Clearly, Baskin has changed her priorities, having overhauled and reassembled the sanctuary long ago; it’s been a non-profit for years, Baskin now campaigning for a total ban of the private ownership of big cats, regardless of keeping conditions.

From an animal rights perspective, it doesn’t matter what Baskin’s motivations are, or what her history is, considering that she is currently advocating for big cat welfare. Clearly, the exotic animal market is rotten to the core, a wretched hive of scum and villainy – that’s why it made for such great television.

Big cat people, to put it mildly, are extremely weird. Many of them have a warped, Disney-esque perception of the animal kingdom, an infatuation devoid of real respect. Should one really cuddle creatures that are capable of tearing off limbs?

But there is an upside to Tiger King’s sensationalism; due to the documentary’s outrageous content, an extraordinary amount of people are now talking about it. Which means that many more people now understand how deeply immoral it is to own a tiger, pet a tiger, or to have a selfie taken with a cub.

This wasn’t the focus of the documentary, but it’s become part of the conversation, and those big cats desperately needed someone to shine a light on their deplorable living conditions.

Because the most extraordinary thing about this insane series, by far, is that (almost) all of what we saw was perfectly legal.

Russian Watchdog Warns Six Walrus Calves From ‘Whale Jail’ May Be Smuggled To China

Zeeshan Aziz (@imziishan) 13 minutes ago Thu 05th December 2019 | 05:29 PM Russian Watchdog Warns Six Walrus Calves From ‘Whale Jail’ May Be Smuggled to China A Russian environmental watchdog has questioned the legitimacy of an appeal by the Akvatoriya company in Vladivostok to sell to China six baby walruses that were captured in 2018 in Chukotka by two companies implicated in the recent “whale jail” scandal, the watchdog’s press service told Sputnik on Thursday

MOSCOW/VLADIVOSTOK (UrduPoint News / Sputnik – 05th December, 2019) A Russian environmental watchdog has questioned the legitimacy of an appeal by the Akvatoriya company in Vladivostok to sell to China six baby walruses that were captured in 2018 in Chukotka by two companies implicated in the recent “whale jail” scandal, the watchdog’s press service told Sputnik on Thursday.

According to the Federal Agency for Supervision of Natural Resources (Rosprirodnadzor), on November 25, 2019, Akvatoriya lodged a request to issue a permit under the Convention on International Trade in Endangered Species of Wild Fauna and Flora to export six baby walruses from Russia to China. The documents provided by the company, however, raised questions on the origin of the animals.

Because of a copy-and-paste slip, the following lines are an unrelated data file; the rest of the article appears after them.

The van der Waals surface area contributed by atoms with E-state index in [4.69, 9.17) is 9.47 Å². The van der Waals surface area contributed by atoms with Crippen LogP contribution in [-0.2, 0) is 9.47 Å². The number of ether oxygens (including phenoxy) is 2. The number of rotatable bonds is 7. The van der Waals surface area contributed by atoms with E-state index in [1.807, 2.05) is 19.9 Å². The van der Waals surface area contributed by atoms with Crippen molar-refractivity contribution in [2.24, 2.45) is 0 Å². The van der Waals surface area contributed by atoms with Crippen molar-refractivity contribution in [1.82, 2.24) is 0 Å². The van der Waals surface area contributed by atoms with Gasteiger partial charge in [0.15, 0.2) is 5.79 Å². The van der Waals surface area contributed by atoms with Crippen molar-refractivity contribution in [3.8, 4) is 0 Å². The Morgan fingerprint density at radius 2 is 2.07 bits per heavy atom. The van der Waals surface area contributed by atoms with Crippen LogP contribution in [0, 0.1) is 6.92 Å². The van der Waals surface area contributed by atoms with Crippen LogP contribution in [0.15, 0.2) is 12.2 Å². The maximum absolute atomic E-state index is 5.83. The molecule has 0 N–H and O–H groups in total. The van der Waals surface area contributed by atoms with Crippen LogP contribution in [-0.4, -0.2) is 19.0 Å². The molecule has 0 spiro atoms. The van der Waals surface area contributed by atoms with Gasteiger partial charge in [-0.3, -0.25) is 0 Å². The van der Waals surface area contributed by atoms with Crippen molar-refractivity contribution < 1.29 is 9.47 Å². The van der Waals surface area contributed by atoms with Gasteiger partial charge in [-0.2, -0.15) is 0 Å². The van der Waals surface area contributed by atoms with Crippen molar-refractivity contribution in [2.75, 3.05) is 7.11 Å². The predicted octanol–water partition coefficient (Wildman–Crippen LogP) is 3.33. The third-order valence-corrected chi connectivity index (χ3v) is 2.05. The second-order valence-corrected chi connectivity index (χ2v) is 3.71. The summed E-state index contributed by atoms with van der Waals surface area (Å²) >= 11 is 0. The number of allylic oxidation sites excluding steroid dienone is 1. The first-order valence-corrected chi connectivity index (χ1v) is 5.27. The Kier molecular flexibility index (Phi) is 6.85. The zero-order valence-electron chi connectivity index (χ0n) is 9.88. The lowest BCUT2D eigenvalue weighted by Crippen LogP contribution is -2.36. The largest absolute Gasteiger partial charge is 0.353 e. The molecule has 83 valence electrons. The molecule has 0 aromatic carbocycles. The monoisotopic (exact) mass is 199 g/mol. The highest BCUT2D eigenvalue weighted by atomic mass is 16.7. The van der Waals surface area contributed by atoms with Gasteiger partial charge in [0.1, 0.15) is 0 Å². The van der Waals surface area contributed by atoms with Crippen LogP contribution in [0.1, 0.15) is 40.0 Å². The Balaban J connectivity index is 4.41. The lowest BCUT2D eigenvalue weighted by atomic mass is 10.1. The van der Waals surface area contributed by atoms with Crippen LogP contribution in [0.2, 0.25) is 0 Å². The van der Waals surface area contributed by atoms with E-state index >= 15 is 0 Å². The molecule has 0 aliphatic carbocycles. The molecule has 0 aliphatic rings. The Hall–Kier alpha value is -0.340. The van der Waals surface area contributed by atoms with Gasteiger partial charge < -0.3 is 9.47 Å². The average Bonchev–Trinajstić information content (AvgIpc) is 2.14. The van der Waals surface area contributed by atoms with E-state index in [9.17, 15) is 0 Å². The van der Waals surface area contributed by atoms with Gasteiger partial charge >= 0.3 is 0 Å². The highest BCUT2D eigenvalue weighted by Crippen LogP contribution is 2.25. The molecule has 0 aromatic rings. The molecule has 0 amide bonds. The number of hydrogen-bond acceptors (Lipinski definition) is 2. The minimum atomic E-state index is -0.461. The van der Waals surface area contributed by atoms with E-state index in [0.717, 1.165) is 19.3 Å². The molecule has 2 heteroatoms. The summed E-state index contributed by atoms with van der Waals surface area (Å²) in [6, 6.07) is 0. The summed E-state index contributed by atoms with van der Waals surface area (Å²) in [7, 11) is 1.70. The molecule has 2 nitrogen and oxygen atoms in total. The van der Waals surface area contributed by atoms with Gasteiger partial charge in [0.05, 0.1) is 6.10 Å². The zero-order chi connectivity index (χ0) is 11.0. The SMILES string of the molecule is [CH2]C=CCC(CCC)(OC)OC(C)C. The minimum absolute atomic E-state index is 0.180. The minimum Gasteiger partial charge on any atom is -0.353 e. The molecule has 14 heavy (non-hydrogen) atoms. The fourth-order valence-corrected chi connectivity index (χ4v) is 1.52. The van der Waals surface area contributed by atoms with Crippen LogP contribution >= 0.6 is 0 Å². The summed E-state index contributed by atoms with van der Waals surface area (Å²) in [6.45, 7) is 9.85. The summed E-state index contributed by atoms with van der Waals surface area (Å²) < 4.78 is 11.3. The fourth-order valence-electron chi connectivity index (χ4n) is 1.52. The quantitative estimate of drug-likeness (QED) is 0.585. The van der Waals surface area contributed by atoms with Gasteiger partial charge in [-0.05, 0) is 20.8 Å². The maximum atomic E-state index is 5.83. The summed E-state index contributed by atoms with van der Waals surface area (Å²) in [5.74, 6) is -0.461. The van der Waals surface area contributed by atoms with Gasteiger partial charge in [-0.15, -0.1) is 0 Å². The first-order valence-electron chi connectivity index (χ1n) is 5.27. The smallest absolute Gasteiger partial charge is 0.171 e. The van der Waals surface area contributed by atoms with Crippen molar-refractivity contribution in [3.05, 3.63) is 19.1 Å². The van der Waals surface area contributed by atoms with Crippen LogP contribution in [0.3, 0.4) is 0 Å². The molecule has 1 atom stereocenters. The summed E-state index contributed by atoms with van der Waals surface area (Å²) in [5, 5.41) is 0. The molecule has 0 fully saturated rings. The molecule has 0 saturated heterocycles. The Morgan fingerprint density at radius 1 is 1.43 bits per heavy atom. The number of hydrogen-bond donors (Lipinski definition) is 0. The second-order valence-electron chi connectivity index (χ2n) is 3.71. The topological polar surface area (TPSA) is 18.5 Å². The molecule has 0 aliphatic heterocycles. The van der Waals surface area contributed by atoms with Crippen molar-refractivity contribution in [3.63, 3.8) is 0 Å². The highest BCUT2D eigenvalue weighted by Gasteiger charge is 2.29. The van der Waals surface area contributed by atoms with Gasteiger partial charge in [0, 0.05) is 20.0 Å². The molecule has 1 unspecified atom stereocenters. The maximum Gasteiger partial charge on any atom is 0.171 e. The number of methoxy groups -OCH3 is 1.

“Thus, taking into account that the date of birth indicated in the animals’ passports is 2018, the age of the animals at the time of capture could not exceed 10 months. There is no information about the address and conditions of keeping the walruses in the exporter’s request. As part of the review procedure, we sent a request to the Russian Federal Fisheries Agency on the legitimacy of catching the given walruses,” the press service stated.

According to the Russian legislation, capturing walruses that young is illegal. On Tuesday, the Russian Environment Ministry ordered head of Rosprirodnadzor Svetlana Radionova to check Srednyaya Bay, where the baby walruses were held in captivity. In addition, in March, one of the workers of the “whale jail” confirmed that there were walruses among the animals stranded in captivity.

The scandal involving the “whale jail” erupted last year when environmentalists found that a large group of marine mammals was held in captivity in Srednyaya Bay of the Primorsky Region. The stranded animals were being prepared to be smuggled to China. As a result of a probe into the illegal fishing of aquatic animals and animal abuse, the companies responsible for the violation were fined a total of 150 million rubles
($2.4 million). The trapped orcas and belugas were steadily released in groups from June to November.


14-Month-Old Lioness Declawed In Zoo So Kids Can Play With Her